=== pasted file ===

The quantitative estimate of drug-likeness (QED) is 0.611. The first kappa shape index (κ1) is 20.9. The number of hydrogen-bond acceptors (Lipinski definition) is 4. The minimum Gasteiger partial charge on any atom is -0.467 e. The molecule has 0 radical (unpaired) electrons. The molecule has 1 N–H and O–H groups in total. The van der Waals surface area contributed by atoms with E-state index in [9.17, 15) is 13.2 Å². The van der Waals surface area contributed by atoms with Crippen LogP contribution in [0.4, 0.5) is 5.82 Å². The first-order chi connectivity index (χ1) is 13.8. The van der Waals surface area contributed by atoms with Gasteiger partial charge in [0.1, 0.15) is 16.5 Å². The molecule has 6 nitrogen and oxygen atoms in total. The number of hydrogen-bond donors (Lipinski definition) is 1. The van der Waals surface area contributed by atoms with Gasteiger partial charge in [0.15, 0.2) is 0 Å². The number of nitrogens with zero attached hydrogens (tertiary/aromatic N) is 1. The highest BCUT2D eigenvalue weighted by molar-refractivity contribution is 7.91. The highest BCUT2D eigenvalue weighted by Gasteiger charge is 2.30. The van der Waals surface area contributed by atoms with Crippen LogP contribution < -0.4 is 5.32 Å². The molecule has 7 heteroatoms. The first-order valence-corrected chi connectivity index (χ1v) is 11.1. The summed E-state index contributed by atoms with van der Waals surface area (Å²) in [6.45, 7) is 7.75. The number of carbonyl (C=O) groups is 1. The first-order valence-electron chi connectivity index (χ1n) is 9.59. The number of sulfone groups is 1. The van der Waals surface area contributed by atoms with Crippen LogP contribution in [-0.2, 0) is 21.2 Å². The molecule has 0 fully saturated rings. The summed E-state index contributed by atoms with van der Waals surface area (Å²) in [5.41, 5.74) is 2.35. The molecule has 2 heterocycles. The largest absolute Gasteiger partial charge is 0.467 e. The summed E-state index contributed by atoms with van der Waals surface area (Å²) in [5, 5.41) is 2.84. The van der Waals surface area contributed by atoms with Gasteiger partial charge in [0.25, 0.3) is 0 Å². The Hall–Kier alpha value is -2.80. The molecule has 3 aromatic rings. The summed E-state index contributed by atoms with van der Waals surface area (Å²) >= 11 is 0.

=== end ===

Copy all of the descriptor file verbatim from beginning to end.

The quantitative estimate of drug-likeness (QED) is 0.611. The first kappa shape index (κ1) is 20.9. The number of hydrogen-bond acceptors (Lipinski definition) is 4. The minimum Gasteiger partial charge on any atom is -0.467 e. The molecule has 0 radical (unpaired) electrons. The molecule has 1 N–H and O–H groups in total. The van der Waals surface area contributed by atoms with E-state index in [9.17, 15) is 13.2 Å². The van der Waals surface area contributed by atoms with Crippen LogP contribution in [0.4, 0.5) is 5.82 Å². The first-order chi connectivity index (χ1) is 13.8. The van der Waals surface area contributed by atoms with Gasteiger partial charge in [0.1, 0.15) is 16.5 Å². The molecule has 6 nitrogen and oxygen atoms in total. The number of hydrogen-bond donors (Lipinski definition) is 1. The van der Waals surface area contributed by atoms with Gasteiger partial charge in [0.15, 0.2) is 0 Å². The number of nitrogens with zero attached hydrogens (tertiary/aromatic N) is 1. The highest BCUT2D eigenvalue weighted by molar-refractivity contribution is 7.91. The highest BCUT2D eigenvalue weighted by Gasteiger charge is 2.30. The van der Waals surface area contributed by atoms with Crippen LogP contribution < -0.4 is 5.32 Å². The molecule has 7 heteroatoms. The first-order valence-corrected chi connectivity index (χ1v) is 11.1. The summed E-state index contributed by atoms with van der Waals surface area (Å²) in [6.45, 7) is 7.75. The number of carbonyl (C=O) groups is 1. The first-order valence-electron chi connectivity index (χ1n) is 9.59. The number of sulfone groups is 1. The van der Waals surface area contributed by atoms with Crippen LogP contribution in [-0.2, 0) is 21.2 Å². The molecule has 0 fully saturated rings. The summed E-state index contributed by atoms with van der Waals surface area (Å²) in [5.41, 5.74) is 2.35. The molecule has 2 heterocycles. The largest absolute Gasteiger partial charge is 0.467 e. The summed E-state index contributed by atoms with van der Waals surface area (Å²) in [5, 5.41) is 2.84. The van der Waals surface area contributed by atoms with Gasteiger partial charge in [0.25, 0.3) is 0 Å². The Hall–Kier alpha value is -2.80. The molecule has 3 aromatic rings. The summed E-state index contributed by atoms with van der Waals surface area (Å²) >= 11 is 0.